31 July 2018

There’s a reason Corbynism appeals to cranks and anti-Semites


For decades, whenever there were terrorist attacks in the West, certain hard left politicians and commentators have blamed them on Western policy towards Israel, or the actions of the Israeli government itself. Terrorism and insurgency have been excused as a legitimate response of oppressed peoples to Israel’s actions in Gaza or the West Bank.

Sometimes this spills over into outlandish conspiracy theories, such as the claim that Israel itself arranged the 9/11 attacks. But more often it has just been the relentless blaming of Israel and “pro-Jewish lobbies” for all sorts of atrocities.

Significant numbers of hard left politicians and commentators have actively pushed such views. Larger numbers still nodded along or listened with interest. It was a rare and brave hard leftie who would dare to gainsay her comrades on this point.

Another strand of hard left thinking becomes inseparably intertwined with the blaming of Israel and “pro-Jewish lobbies” for terrorism and foreign policy problems: namely the blaming of bankers and other wealthy business interests for various of the ills of the world. Traditional clichés of the wealthy Jewish financier bubble under the surface of much anti-banker discussion on the hard left, and when their comrades overstep the mark and start talking of Jewish financiers instead of just financiers, they say they aren’t being anti-Semitic, that it’s merely a fact that the financiers they hate are Jews and they’d have hated and blamed them just as much if they’d been Chinese or Hispanic.

Again and again, old tropes of Jews controlling the media and the film industry leak out with little provocation. Not everyone on the hard left agrees with these thoughts or with expressing them in the ways some do, but if you do the rounds in the world of the anti-system left, you’re bound to encounter such sentiments.

This is not some unfortunate accidental feature of the sort of politics to which Jeremy Corbyn subscribes. Hard left movements will always attract conspiracy theorists, racists, communists and other anti-system types. And generally, if they are to make progress, they cannot afford to be too strict about dissociating themselves from anti-system fellow-travellers. A certain toleration of various forms of unpleasantness, whether communist or racist or conspiracy theorist in nature, is an inevitable feature of hard left politics.

That will be doubly true in periods when parties and party activist bases expand rapidly. The huge influx of new faces to Corbyn’s Labour Party has inevitably made vetting difficult. That has happened with other rapidly-growing political movements in the past — Ukip had a phase as its popularity exploded when it drew in many poorly vetted new activists and candidates, leading to a wave of scandals about their past misdemeanours. Some of the Corbynites’ problems stem from the same phenomenon.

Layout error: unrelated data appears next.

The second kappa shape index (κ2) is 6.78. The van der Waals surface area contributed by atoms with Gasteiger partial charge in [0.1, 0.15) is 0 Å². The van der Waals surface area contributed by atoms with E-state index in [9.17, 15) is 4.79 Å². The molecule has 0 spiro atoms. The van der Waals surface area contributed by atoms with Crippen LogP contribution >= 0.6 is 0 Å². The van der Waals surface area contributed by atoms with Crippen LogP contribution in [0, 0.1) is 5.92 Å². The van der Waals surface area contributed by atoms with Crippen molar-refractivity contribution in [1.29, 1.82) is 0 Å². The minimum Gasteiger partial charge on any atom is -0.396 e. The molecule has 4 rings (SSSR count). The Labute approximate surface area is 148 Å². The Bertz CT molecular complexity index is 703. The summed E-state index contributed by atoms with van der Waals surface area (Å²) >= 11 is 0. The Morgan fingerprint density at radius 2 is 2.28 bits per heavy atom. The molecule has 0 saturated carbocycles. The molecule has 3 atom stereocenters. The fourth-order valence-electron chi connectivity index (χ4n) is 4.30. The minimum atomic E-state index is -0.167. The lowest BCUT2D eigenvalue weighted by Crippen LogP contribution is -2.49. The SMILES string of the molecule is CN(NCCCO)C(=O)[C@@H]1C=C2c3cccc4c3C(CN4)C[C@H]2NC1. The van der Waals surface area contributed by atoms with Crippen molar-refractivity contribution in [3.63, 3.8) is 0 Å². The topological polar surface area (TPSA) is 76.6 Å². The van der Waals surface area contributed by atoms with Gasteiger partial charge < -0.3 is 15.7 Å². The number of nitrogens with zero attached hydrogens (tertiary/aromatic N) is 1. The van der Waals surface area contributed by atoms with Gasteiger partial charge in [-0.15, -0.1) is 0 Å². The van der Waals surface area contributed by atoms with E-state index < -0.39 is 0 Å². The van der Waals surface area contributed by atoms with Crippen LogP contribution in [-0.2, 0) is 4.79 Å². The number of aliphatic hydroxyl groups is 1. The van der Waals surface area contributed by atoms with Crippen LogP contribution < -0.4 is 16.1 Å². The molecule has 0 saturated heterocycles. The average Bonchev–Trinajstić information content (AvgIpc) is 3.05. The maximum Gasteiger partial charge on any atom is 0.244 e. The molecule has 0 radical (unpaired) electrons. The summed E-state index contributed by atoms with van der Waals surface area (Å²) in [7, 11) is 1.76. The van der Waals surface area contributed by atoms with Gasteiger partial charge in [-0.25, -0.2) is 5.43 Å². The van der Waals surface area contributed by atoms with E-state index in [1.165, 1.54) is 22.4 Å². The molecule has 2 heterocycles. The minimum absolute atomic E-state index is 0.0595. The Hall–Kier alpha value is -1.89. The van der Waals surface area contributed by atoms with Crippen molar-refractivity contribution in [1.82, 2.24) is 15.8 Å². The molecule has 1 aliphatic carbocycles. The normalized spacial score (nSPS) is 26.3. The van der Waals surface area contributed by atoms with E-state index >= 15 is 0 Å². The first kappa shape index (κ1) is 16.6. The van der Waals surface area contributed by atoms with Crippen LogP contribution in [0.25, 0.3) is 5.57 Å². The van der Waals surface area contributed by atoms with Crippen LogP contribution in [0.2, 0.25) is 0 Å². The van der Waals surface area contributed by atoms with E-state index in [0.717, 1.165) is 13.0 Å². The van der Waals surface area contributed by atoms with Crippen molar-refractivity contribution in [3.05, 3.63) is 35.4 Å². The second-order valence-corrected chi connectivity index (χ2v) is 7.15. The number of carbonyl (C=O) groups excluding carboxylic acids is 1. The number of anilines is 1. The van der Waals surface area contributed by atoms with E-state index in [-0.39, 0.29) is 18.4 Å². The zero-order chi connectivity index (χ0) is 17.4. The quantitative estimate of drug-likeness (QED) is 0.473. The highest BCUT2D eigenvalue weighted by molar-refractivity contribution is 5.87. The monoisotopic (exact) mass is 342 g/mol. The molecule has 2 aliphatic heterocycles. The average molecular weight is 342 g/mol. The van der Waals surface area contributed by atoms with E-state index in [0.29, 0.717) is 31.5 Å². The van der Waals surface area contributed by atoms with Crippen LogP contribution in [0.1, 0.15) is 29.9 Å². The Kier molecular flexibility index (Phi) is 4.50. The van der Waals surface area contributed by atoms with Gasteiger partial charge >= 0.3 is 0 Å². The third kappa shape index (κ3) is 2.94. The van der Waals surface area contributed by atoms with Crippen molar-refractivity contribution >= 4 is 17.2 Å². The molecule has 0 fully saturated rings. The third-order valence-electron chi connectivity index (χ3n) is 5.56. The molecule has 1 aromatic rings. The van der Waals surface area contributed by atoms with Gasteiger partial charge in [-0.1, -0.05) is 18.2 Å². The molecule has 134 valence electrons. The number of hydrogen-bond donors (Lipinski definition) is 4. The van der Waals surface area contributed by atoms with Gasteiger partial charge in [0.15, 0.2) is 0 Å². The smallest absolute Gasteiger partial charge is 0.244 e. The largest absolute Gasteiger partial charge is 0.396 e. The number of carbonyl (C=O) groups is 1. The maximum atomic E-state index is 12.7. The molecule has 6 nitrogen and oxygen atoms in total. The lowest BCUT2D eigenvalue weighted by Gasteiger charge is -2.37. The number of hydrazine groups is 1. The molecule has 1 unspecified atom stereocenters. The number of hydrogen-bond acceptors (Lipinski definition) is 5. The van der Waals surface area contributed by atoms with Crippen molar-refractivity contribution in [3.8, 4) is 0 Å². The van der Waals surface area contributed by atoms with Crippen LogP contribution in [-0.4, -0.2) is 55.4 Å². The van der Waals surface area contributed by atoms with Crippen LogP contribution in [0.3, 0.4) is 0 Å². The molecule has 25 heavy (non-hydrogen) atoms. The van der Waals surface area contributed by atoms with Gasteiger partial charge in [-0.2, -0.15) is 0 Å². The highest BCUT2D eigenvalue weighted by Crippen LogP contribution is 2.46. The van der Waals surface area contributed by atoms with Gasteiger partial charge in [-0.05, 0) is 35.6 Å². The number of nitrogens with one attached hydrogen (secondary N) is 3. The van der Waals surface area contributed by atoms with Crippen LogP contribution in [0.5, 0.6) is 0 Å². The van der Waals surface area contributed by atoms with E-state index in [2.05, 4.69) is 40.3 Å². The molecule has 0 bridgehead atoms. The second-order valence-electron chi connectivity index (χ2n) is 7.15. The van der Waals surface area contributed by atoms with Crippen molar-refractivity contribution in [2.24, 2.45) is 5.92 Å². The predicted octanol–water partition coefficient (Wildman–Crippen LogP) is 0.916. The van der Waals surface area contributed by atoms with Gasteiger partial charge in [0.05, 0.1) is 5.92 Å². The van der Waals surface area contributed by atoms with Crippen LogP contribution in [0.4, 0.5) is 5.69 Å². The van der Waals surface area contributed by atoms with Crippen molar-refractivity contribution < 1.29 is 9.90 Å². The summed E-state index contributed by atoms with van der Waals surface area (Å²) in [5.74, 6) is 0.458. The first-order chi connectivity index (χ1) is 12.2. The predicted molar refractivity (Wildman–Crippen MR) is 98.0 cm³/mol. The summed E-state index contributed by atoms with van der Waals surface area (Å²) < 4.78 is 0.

But, more fundamentally, hard left political movements attract fellow-travellers that will try to steer them. Corbyn was endorsed by the Communist Party of Britain at the 2017 General Election — unsurprisingly, given that one of his two main political advisors (Andrew Murray) was a long-time member of the Communist Party’s executive committee. In April 2018 he was also endorsed by the former leader of the BNP, Nick Griffin.

One cannot necessarily, of course, hold a party responsible for all the crazies that endorse it. But Corbyn’s Labour is not endorsed by communists, anti-Semites and conspiracy theorists despite its essential nature, but because of it. Corbyn own positions on a range of issues about foreign policy, the role of bankers and rich business interests are merely the acceptable face of his fellow-travellers’ opinions.

In 1991, in “Labour Briefing”, Corbyn wrote (regarding the First Gulf War): “We now know that the Gulf War was a curtain-raiser for the New World Order: the rich and powerful, white and western will be able to maintain the present economic order with free use of all the weapons they wish for.” Later, in 1991, he wrote in Socialist Campaign Group News that “The aim of the war machine of the United States is to maintain a world order dominated by the banks and multinational companies of Europe and North America.”

In 2003, for the Morning Star he wrote “Historians will study with interest the news manipulation of the past 18 months. After September 11, the claims that bin Laden and al-Qaida had committed the atrocity were quickly and loudly made. This was turned into an attack on the Taliban and then, subtly, into regime change in Afghanistan.” To his fellow travellers, Corbyn may not be quite telling “the whole story”, but they have no doubt that his heart is where their’s is.

Thus the anti-Semitism “problems” Corbyn’s Labour now faces are not some recent accident or a result of his “weakness” in dealing with issues. They are a reflection of the long-standing attitudes on the hard left that have, for decades, regarded it as acceptable to blame Israel (which “just happens” to be full of Jews) or bankers (who, in the minds of many hard left types, just happen often to be Jewish) or the media (which, in the minds of the hard left, just happens to be controlled by Jews) or shadowy “New World Order” business interests (guess who those happen to be) for what they see as the ills of the world. As Corbyn’s power and influence expands, we can expect more of this, not less.

Andrew Lilico is an economist and political writer.